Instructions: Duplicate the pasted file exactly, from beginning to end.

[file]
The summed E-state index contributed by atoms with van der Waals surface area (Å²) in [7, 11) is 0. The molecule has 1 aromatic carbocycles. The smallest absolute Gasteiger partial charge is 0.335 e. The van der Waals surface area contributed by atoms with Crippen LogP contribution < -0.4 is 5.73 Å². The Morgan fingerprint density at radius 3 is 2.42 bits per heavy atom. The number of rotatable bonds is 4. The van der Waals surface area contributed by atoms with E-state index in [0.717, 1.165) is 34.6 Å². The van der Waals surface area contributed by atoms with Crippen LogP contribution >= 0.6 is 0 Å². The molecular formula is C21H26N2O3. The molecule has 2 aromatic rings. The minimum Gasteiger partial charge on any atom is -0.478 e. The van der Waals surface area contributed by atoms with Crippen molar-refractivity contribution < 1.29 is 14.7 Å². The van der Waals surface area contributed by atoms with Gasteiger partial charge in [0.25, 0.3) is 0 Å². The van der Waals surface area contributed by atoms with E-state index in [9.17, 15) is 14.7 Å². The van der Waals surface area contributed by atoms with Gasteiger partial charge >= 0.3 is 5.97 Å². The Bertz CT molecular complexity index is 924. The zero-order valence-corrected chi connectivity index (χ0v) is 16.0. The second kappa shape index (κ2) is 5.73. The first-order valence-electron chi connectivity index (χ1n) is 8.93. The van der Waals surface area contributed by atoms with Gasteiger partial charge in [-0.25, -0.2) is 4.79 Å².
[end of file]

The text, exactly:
The summed E-state index contributed by atoms with van der Waals surface area (Å²) in [7, 11) is 0. The molecule has 1 aromatic carbocycles. The smallest absolute Gasteiger partial charge is 0.335 e. The van der Waals surface area contributed by atoms with Crippen LogP contribution < -0.4 is 5.73 Å². The Morgan fingerprint density at radius 3 is 2.42 bits per heavy atom. The number of rotatable bonds is 4. The van der Waals surface area contributed by atoms with E-state index in [0.717, 1.165) is 34.6 Å². The van der Waals surface area contributed by atoms with Crippen LogP contribution >= 0.6 is 0 Å². The molecular formula is C21H26N2O3. The molecule has 2 aromatic rings. The minimum Gasteiger partial charge on any atom is -0.478 e. The van der Waals surface area contributed by atoms with Crippen molar-refractivity contribution < 1.29 is 14.7 Å². The van der Waals surface area contributed by atoms with Gasteiger partial charge in [0.25, 0.3) is 0 Å². The van der Waals surface area contributed by atoms with E-state index in [9.17, 15) is 14.7 Å². The van der Waals surface area contributed by atoms with Gasteiger partial charge >= 0.3 is 5.97 Å². The Bertz CT molecular complexity index is 924. The zero-order valence-corrected chi connectivity index (χ0v) is 16.0. The second kappa shape index (κ2) is 5.73. The first-order valence-electron chi connectivity index (χ1n) is 8.93. The van der Waals surface area contributed by atoms with Gasteiger partial charge in [-0.25, -0.2) is 4.79 Å².